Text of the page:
• MAZZESCHI S.r.l. - C.F e P.IVA 01200160529 - Cap.Soc. 10.000 € I.V. - Reg. Imp. Siena 01200160529 - REA SI-128403 - Privacy Notice - Cookies Policy
    Copyright © 2019 by Mazzeschi - Web Designer Alessio Piazzini Creazione siti web Firenze
  • Mazzeschi S.r.l. | Operazione/Progetto finanziato nel quadro del POR FESR Toscana 2014-2020
    Il progetto ITACA (ITaly Attract ChinA) è un investimento nei paesi/mercati a lingua cinese, in particolare Taiwan con l’obiettivo di accrescere le quote di mercato dell'azienda. Tramite ITACA la Mazzeschi Srl ha aperto un ufficio a Taiwan con assunzione di personale di lingua cinese, creato un sito internet in lingua cinese e partecipato a fiere e varie attività di promozione a Taiwan.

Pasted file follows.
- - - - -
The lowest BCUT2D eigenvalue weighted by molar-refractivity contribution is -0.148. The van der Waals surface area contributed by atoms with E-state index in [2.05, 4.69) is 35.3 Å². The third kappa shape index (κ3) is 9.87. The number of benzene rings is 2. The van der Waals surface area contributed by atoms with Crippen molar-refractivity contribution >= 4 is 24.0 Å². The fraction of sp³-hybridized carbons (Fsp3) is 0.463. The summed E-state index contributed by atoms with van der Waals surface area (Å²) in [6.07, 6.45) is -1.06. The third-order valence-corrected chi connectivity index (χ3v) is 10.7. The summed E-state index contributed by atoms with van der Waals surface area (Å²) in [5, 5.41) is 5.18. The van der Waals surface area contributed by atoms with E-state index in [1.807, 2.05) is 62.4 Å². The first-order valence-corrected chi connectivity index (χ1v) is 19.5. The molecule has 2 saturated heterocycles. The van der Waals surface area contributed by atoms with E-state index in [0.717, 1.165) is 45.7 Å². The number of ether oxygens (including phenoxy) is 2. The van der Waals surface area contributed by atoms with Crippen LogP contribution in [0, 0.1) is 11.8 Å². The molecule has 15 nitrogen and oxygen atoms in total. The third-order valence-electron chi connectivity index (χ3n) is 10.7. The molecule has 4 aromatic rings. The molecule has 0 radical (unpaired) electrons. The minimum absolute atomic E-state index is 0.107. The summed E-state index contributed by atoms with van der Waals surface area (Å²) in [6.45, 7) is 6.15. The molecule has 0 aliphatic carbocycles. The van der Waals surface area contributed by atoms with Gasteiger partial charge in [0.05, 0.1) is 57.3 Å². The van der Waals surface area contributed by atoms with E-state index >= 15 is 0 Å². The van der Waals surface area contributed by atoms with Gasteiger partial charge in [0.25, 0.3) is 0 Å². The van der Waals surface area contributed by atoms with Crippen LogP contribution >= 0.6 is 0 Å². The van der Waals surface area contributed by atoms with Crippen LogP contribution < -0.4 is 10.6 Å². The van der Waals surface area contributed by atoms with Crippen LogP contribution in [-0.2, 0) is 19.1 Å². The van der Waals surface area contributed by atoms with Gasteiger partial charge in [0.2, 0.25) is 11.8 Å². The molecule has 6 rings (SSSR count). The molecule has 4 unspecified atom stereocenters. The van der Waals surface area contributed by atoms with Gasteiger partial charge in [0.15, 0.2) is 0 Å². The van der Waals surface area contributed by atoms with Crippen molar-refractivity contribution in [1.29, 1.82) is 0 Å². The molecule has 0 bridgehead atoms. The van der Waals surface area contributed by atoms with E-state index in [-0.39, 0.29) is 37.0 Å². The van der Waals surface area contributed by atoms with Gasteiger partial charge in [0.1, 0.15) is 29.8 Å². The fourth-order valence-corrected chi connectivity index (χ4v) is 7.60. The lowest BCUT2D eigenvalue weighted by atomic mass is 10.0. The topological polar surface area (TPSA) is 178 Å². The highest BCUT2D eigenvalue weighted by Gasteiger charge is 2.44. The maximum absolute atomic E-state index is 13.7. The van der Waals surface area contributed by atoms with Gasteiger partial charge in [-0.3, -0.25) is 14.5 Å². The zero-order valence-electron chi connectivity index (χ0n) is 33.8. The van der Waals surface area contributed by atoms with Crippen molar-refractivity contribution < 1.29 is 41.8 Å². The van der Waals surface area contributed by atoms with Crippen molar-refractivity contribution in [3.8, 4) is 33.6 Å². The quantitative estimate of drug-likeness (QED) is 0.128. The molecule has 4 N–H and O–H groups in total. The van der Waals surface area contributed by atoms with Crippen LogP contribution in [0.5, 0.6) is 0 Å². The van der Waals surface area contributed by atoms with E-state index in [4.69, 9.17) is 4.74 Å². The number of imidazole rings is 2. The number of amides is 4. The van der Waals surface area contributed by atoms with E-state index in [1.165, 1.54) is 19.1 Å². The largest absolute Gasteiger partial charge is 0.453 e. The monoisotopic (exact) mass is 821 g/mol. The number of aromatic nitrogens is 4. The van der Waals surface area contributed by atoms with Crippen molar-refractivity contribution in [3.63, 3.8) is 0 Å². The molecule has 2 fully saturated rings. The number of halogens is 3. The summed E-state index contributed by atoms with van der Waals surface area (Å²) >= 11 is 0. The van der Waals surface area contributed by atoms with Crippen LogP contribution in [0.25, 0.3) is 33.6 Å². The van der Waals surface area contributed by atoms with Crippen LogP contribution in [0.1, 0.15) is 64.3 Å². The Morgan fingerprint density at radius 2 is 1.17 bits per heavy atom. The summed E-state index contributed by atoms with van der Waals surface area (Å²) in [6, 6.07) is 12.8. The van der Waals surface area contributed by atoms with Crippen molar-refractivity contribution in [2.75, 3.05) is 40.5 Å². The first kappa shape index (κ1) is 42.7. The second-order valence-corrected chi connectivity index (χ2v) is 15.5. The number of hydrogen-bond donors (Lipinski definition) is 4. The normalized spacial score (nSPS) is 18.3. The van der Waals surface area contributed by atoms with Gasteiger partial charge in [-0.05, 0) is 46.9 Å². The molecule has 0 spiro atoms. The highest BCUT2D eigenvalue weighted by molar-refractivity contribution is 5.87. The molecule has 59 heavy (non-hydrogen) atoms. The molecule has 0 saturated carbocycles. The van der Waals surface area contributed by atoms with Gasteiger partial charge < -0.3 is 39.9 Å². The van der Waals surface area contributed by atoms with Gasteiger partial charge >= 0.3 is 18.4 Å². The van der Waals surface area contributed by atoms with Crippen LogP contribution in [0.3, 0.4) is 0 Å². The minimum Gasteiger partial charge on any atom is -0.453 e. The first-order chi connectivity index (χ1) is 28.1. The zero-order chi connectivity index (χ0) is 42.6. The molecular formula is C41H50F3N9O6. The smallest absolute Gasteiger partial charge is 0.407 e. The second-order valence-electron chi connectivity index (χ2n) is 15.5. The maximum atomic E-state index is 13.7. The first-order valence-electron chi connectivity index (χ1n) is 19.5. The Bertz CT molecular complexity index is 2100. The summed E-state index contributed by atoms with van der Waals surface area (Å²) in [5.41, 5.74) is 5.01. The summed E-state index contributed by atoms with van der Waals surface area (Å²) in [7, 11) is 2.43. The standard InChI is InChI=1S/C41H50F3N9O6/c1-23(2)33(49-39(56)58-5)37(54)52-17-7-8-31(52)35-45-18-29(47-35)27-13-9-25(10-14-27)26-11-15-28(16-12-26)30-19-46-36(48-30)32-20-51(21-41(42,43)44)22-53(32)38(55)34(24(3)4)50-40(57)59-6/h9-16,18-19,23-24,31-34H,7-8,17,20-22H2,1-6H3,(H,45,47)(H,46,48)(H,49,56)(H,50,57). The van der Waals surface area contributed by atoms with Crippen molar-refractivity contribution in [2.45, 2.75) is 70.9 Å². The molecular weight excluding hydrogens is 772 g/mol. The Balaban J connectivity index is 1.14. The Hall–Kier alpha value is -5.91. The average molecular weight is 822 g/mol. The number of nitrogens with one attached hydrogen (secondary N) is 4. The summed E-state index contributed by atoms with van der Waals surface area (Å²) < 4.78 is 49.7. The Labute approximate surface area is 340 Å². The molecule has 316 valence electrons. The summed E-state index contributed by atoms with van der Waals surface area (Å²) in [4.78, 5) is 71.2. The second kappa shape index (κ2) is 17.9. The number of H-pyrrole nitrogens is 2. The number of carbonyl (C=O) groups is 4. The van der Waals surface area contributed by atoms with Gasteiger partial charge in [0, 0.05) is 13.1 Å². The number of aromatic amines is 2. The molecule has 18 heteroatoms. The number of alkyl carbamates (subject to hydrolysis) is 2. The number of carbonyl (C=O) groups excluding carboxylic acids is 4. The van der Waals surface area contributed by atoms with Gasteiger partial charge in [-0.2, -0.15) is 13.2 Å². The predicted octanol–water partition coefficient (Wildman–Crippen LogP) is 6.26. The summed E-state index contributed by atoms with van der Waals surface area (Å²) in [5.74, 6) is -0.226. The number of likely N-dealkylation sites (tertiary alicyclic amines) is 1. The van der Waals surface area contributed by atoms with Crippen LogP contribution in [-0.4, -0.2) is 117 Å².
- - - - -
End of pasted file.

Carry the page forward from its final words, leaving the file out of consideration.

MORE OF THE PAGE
Mazzeschi S.r.l. | Project co-financed under Tuscany POR FESR 2014-2020
    The ITACA project (ITaly Attract ChinA) is a fund to invest in Chinese-speaking countries/markets, in particular Taiwan with the aim of increasing the company's market shares. With the help of ITACA project, Mazzeschi Srl has opened an office in Taiwan and has hired a Chinese-speaking staff, created a Chinese website and participated in fairs and various promotional activities in Taiwan.